By John Richardson
EARLIER this year a commonly held view was that globalisation would slip into reverse gear with the very real prospect of a global trade war.
But this view didn’t take into account China’s One Belt, One Road (OBOR) initiative, the launch of which predated the election of Donald Trump as US president by some two years. The OBOR has always been about creating the world’s biggest free trade zone, regardless of what happens elsewhere in the World.
In its widest definition, it will account for 40% of global GDP and 65 countries, according to the World Bank. Quite stunning, and despite my many blog posts on this subject, it remains a largely ignored and badly understood force in reshaping global chemicals trade flows. Several of the very senior chemicals industry executives who attended a recent speech I gave had never even heard of the OBOR.
So, in fact, the election of Donald Trump didn’t signal globalisation going into reverse gear. It instead meant that China had taken over as the country driving progress towards more global free trade.
Agreed, the election of President Trump had created the chance of a global trade war. But it looked as if that war was going to be between the US, China and the rest of the OBOR. In other words, the US was at risk of finding itself in very damaging geopolitical and economic opposition to the world’s biggest-ever trading bloc. To put more succinctly, it was at risk of isolating itself from 40% of the global economy.
What’s changed since earlier this year is that countries both outside and inside the OBOR, excluding the US of course, are pressing ahead with free trade deals independent of the OBOR initiative:
- Japan, Canada, Mexico and eight other countries that have stayed in the Trans-Pacific Partnership (TPP) following the US withdrawal or pushing ahead with the TPP.
- The EU wants to close deals with other major economies such as Japan and trade blocs like South America’s Mercosur.
- And the EU is to launch new free-trade negotiations with Australia and New Zealand, whilst seeking to strengthen existing deals with Canada and Mexico.
I’ve discussed in earlier posts how the OBOR, in its existing form, might reshape global chemicals and trade flows. Now let’s take this analysis a step further, taking into account these new developments in free trade.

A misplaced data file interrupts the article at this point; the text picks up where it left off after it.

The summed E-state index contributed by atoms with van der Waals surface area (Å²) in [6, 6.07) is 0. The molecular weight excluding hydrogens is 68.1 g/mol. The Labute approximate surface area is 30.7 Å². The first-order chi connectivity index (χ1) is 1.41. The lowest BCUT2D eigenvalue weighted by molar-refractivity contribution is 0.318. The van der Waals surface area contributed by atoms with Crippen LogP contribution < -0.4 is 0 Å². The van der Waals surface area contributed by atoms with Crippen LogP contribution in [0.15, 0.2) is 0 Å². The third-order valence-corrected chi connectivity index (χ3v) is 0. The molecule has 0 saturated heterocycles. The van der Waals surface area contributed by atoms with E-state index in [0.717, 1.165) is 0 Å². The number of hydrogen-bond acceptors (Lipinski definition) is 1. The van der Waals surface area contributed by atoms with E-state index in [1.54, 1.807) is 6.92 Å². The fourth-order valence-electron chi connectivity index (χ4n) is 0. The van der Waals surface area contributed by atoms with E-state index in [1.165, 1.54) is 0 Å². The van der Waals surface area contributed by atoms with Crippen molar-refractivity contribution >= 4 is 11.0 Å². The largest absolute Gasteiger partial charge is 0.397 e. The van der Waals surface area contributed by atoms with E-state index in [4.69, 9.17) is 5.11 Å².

An increasingly isolated US?
Take a look at the above chart. Behind China, Europe is the second biggest deficit region for polyethylene (PE). And of course PE is the polymer where the biggest battle for market share is about to take place because of the rise of US capacity.
Europe is a low growth market. We expect its PE consumption to grow by an average of just 2% per year between 2018 and 2025. But because of lack of growth in local production, its import requirement will rise from 4.3m tonnes in 2018 to 5.7m tonnes in 2025.
If you only analyse cost-per-tonne economics, the US should have no problem placing big new volumes in the US market because of its feedstock advantage. This could force the closure of older, less efficient European cracker-to-PE plants, whilst also squeezing-out imports from elsewhere.
There is another scenario, though, where the US finds itself between new trade barriers affecting chemicals and polymers. Canada and the Middle East (more capacity in Iran, via new Chinese investments?) might then end up with preferential access to Europe. Both Canada and the Middle East have their own very strong feedstock advantages.
And as I’ve discussed before, reports of the death of European crackers have been greatly exaggerated. Lower oil prices have revived naphtha cracking, and nearly all of the European crackers are fully depreciated even if they have significant reliability issues.
Also, what about the impact of Peak Oil Demand? Advantaged naphtha may become available from European refineries. This will keep the refineries open, thus guaranteeing local gasoline and diesel supplies as gasoline and diesel demand declines because of Peak Oil Demand.
Imagine, though, that this goes a step further. What if US PE exports end up being disadvantaged by import tariffs because of new trade deals between the US and countries and regions such as Canada and the Middle East? This could make it a lot harder for US producers to export to Europe. This could be regardless of the fact that several of the major players in the European PE industry also own assets in the US.
I must again stress that none of this is meant to express an opinion on President Trump’s approach to global trade. But nobody can sensibly question that the president’s approach to free trade is a break with the US past. With change always comes risks. And so far at least, his focus on bilateral rather than multi-lateral trade deals has made little progress.
All of this might change, of course. President Trump might end up reshaping the global trading map to the advantage of the US, resulting in better rather than worse access for US chemicals and polymers producers to overseas markets. But sensible scenario planning involves building a scenario where the opposite happens.